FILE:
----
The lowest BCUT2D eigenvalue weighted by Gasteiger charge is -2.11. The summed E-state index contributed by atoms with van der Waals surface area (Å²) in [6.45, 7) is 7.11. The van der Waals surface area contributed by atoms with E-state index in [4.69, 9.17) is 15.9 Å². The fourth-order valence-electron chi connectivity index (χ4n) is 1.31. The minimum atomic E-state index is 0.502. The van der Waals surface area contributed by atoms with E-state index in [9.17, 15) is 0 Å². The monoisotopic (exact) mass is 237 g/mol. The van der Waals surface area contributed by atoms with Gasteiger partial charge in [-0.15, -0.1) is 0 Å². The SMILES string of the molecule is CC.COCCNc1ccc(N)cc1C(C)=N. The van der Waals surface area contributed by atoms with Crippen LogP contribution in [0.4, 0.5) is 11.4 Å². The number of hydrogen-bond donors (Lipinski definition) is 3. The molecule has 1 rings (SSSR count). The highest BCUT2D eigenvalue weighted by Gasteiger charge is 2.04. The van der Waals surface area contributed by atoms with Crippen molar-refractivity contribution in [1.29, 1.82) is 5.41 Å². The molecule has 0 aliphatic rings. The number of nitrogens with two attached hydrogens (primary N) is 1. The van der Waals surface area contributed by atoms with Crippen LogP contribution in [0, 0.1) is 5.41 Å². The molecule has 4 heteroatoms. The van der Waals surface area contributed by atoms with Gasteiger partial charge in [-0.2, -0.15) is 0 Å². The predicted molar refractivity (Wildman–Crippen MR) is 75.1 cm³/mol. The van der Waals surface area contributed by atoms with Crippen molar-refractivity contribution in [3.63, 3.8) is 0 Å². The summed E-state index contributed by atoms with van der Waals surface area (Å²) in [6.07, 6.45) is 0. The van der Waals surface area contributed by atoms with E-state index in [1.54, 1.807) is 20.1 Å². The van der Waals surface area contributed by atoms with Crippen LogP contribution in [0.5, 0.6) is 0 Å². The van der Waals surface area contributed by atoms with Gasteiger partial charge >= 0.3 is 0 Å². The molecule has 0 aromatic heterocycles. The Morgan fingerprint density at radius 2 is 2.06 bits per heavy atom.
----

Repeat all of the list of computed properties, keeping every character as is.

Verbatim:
The lowest BCUT2D eigenvalue weighted by Gasteiger charge is -2.11. The summed E-state index contributed by atoms with van der Waals surface area (Å²) in [6.45, 7) is 7.11. The van der Waals surface area contributed by atoms with E-state index in [4.69, 9.17) is 15.9 Å². The fourth-order valence-electron chi connectivity index (χ4n) is 1.31. The minimum atomic E-state index is 0.502. The van der Waals surface area contributed by atoms with E-state index in [9.17, 15) is 0 Å². The monoisotopic (exact) mass is 237 g/mol. The van der Waals surface area contributed by atoms with Gasteiger partial charge in [-0.15, -0.1) is 0 Å². The SMILES string of the molecule is CC.COCCNc1ccc(N)cc1C(C)=N. The van der Waals surface area contributed by atoms with Crippen LogP contribution in [0.4, 0.5) is 11.4 Å². The number of hydrogen-bond donors (Lipinski definition) is 3. The molecule has 1 rings (SSSR count). The highest BCUT2D eigenvalue weighted by Gasteiger charge is 2.04. The van der Waals surface area contributed by atoms with Crippen molar-refractivity contribution in [1.29, 1.82) is 5.41 Å². The molecule has 0 aliphatic rings. The number of nitrogens with two attached hydrogens (primary N) is 1. The van der Waals surface area contributed by atoms with Crippen LogP contribution in [0, 0.1) is 5.41 Å². The molecule has 4 heteroatoms. The van der Waals surface area contributed by atoms with Gasteiger partial charge in [-0.2, -0.15) is 0 Å². The predicted molar refractivity (Wildman–Crippen MR) is 75.1 cm³/mol. The van der Waals surface area contributed by atoms with Crippen molar-refractivity contribution in [3.63, 3.8) is 0 Å². The summed E-state index contributed by atoms with van der Waals surface area (Å²) in [6.07, 6.45) is 0. The van der Waals surface area contributed by atoms with E-state index in [1.54, 1.807) is 20.1 Å². The van der Waals surface area contributed by atoms with Crippen LogP contribution in [0.5, 0.6) is 0 Å². The van der Waals surface area contributed by atoms with Gasteiger partial charge >= 0.3 is 0 Å². The molecule has 0 aromatic heterocycles. The Morgan fingerprint density at radius 2 is 2.06 bits per heavy atom.